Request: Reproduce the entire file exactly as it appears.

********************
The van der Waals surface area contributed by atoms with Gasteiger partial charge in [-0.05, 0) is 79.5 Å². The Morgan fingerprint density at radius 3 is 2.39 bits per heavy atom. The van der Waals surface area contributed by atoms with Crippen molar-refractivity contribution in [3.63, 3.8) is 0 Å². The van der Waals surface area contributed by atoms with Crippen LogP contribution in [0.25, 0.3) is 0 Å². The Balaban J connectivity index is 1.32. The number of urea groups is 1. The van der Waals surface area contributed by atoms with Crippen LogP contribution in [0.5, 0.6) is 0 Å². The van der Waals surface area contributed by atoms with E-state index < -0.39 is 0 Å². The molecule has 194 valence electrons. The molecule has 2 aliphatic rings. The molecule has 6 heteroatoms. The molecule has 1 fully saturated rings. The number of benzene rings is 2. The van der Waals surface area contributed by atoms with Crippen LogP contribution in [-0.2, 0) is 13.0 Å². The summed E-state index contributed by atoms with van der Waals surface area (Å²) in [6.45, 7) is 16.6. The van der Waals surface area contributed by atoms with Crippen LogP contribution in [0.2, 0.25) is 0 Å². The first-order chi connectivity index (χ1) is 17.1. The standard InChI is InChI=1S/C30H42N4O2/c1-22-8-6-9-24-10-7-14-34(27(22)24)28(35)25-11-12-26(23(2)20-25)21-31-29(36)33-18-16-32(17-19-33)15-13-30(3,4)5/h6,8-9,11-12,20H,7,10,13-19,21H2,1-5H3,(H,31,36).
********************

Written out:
The van der Waals surface area contributed by atoms with Gasteiger partial charge in [-0.05, 0) is 79.5 Å². The Morgan fingerprint density at radius 3 is 2.39 bits per heavy atom. The van der Waals surface area contributed by atoms with Crippen molar-refractivity contribution in [3.63, 3.8) is 0 Å². The van der Waals surface area contributed by atoms with Crippen LogP contribution in [0.25, 0.3) is 0 Å². The Balaban J connectivity index is 1.32. The number of urea groups is 1. The van der Waals surface area contributed by atoms with Crippen LogP contribution in [0.5, 0.6) is 0 Å². The van der Waals surface area contributed by atoms with E-state index < -0.39 is 0 Å². The molecule has 194 valence electrons. The molecule has 2 aliphatic rings. The molecule has 6 heteroatoms. The molecule has 1 fully saturated rings. The number of benzene rings is 2. The van der Waals surface area contributed by atoms with Crippen LogP contribution in [-0.2, 0) is 13.0 Å². The summed E-state index contributed by atoms with van der Waals surface area (Å²) in [6.45, 7) is 16.6. The van der Waals surface area contributed by atoms with Crippen LogP contribution in [0.2, 0.25) is 0 Å². The first-order chi connectivity index (χ1) is 17.1. The standard InChI is InChI=1S/C30H42N4O2/c1-22-8-6-9-24-10-7-14-34(27(22)24)28(35)25-11-12-26(23(2)20-25)21-31-29(36)33-18-16-32(17-19-33)15-13-30(3,4)5/h6,8-9,11-12,20H,7,10,13-19,21H2,1-5H3,(H,31,36).